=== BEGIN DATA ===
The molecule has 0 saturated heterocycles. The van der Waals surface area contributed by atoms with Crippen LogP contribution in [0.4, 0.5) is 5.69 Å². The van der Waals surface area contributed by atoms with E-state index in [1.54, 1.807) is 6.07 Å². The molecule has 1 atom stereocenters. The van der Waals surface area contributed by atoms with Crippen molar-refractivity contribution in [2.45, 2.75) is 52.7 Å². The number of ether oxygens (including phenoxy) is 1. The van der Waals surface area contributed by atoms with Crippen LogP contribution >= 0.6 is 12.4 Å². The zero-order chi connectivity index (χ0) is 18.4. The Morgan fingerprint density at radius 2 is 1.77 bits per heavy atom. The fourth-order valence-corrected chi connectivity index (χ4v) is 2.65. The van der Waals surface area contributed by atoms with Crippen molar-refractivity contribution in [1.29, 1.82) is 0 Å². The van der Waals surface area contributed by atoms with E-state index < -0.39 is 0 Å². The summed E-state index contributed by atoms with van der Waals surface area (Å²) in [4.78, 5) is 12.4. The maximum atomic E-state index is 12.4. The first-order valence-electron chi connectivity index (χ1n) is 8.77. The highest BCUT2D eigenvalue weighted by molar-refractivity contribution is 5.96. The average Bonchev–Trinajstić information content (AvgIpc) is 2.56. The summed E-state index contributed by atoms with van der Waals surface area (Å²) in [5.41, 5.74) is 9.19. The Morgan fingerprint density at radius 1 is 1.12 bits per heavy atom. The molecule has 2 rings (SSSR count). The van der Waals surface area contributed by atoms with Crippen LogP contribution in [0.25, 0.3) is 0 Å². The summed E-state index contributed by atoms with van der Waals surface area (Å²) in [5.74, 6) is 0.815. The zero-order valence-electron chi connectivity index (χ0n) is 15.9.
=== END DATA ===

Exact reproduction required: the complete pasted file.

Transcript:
The molecule has 0 saturated heterocycles. The van der Waals surface area contributed by atoms with Crippen LogP contribution in [0.4, 0.5) is 5.69 Å². The van der Waals surface area contributed by atoms with E-state index in [1.54, 1.807) is 6.07 Å². The molecule has 1 atom stereocenters. The van der Waals surface area contributed by atoms with Crippen molar-refractivity contribution in [2.45, 2.75) is 52.7 Å². The number of ether oxygens (including phenoxy) is 1. The van der Waals surface area contributed by atoms with Crippen LogP contribution >= 0.6 is 12.4 Å². The zero-order chi connectivity index (χ0) is 18.4. The Morgan fingerprint density at radius 2 is 1.77 bits per heavy atom. The fourth-order valence-corrected chi connectivity index (χ4v) is 2.65. The van der Waals surface area contributed by atoms with Crippen molar-refractivity contribution in [1.29, 1.82) is 0 Å². The van der Waals surface area contributed by atoms with E-state index < -0.39 is 0 Å². The summed E-state index contributed by atoms with van der Waals surface area (Å²) in [4.78, 5) is 12.4. The maximum atomic E-state index is 12.4. The first-order valence-electron chi connectivity index (χ1n) is 8.77. The highest BCUT2D eigenvalue weighted by molar-refractivity contribution is 5.96. The average Bonchev–Trinajstić information content (AvgIpc) is 2.56. The summed E-state index contributed by atoms with van der Waals surface area (Å²) in [5.41, 5.74) is 9.19. The Morgan fingerprint density at radius 1 is 1.12 bits per heavy atom. The molecule has 2 rings (SSSR count). The van der Waals surface area contributed by atoms with Crippen LogP contribution in [0.25, 0.3) is 0 Å². The summed E-state index contributed by atoms with van der Waals surface area (Å²) in [5.74, 6) is 0.815. The zero-order valence-electron chi connectivity index (χ0n) is 15.9.